Trans Day of Visibility 2020

Cameron

Cameron

Cameron

A white person wearing a blue printed top and orange shorts stands on a beach with their arms spread

'When I first considered that I might not be a woman, I was terrified it meant I'd have to change my personality and stop wearing colourful clothes. It sounds trivial, but buying short-sleeved men's shirts, with exciting plant prints, has helped me figure out that I can be non-binary transmasculine, and still myself.'

Ramses

Cameron

Cameron

The head and shoulders of a black man in a white shirt. He is bald with a chinstrap beard.

'It’s important for me to continue to be visible.  Visibility means I show up for myself, an act of self-love. '

Zhi

Cameron

Miles

A man with light brown skin and dark brown skin reclines on a colourful sofa, looking at the camera.

'We have a variety of options, you know, a whole list of different genders that you can be. There's a whole spectrum of different ways of being your gender. You don't have to be obviously male or female, which I understand is non binary. There’s so many, I don’t know how many there are. And that's awesome. And so, for me, I feel like I've decided, okay this masculinity one is a good fit. I just went straight for that kind of good fit, and I’m really happy I decided to go on this journey which is still a journey.'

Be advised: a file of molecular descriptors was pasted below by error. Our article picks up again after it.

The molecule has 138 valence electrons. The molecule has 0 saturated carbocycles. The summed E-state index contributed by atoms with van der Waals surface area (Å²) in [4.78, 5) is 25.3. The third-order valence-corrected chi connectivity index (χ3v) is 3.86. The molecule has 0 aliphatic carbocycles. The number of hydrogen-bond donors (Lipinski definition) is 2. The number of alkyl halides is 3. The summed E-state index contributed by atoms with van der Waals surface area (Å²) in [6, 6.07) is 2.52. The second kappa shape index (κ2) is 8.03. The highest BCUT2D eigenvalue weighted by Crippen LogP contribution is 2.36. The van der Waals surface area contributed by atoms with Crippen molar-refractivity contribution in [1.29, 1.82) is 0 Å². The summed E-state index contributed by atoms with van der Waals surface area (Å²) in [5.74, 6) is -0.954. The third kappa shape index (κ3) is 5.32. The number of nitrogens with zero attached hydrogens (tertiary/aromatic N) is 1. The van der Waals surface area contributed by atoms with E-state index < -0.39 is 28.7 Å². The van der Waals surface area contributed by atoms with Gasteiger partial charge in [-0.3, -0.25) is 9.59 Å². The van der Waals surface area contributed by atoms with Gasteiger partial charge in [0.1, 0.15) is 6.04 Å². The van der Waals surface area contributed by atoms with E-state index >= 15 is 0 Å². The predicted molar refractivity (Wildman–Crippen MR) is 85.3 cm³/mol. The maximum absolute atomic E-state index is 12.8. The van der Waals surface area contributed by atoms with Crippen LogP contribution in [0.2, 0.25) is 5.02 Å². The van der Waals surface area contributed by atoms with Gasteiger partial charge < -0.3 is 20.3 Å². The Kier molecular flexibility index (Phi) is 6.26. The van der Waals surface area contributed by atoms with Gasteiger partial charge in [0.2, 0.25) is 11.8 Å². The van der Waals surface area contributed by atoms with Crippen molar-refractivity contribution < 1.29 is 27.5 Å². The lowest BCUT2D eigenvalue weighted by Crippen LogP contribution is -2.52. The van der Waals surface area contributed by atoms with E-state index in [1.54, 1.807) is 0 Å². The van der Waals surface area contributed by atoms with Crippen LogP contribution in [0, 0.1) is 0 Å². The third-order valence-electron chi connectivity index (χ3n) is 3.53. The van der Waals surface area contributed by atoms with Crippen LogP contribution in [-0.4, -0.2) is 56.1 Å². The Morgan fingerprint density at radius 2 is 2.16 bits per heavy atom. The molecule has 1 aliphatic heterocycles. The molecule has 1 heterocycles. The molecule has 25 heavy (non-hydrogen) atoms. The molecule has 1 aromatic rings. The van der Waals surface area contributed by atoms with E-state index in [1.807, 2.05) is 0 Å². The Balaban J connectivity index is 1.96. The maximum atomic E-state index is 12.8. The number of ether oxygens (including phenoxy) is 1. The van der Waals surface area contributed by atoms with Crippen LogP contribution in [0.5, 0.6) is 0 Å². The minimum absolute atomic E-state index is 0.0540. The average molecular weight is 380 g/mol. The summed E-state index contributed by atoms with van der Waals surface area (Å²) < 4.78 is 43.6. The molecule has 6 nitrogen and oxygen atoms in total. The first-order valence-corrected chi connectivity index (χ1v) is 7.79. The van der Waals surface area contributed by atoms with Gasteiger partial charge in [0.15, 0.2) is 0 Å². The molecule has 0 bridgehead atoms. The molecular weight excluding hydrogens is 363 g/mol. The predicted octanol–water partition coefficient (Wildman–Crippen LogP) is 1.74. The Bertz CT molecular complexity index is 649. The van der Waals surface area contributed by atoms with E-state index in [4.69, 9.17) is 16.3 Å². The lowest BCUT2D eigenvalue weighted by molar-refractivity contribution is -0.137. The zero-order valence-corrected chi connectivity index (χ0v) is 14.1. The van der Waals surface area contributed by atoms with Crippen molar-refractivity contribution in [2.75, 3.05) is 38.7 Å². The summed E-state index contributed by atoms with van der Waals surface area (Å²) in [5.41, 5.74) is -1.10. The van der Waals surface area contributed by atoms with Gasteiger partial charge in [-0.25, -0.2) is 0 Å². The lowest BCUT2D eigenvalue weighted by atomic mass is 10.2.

Photo credit: Anthony Luvera

Read the full interview on the Wellcome Collection's site.

Miles

Sujay and Erick

Miles

A white person with glasses and brown hair smiles while about to remove a Jenga piece.

'Transitioning has allowed me to be more confident in who I am and what I like. Being out and proud can be a challenge sometimes but it’s always worth it. I’m lucky to have met so many other amazing people within the trans community - we’re all so different but we are all great in our own ways!'

Sujay and Erick

Sujay and Erick

Sujay and Erick

A white person stands with their arm around a person with brown skin in front of a tall green hedge.

'We're always visible in public for being an interracial couple and a gay couple, but for us, it's also really important to be visible as a Trans couple, especially a Transmasc for Transmasc couple'

Ash

Sujay and Erick

Sujay and Erick

image11

'I came out in November 2018 and made this collage as a form of art therapy. I wanted to capture the pain of my dysphoria with the medical imagery, but also the joy with the bright colours and fruit. Each of the characters helped me realise who I am, either by giving me a model of masculinity to try for myself or by giving me narrative frameworks by which to understand my gender.'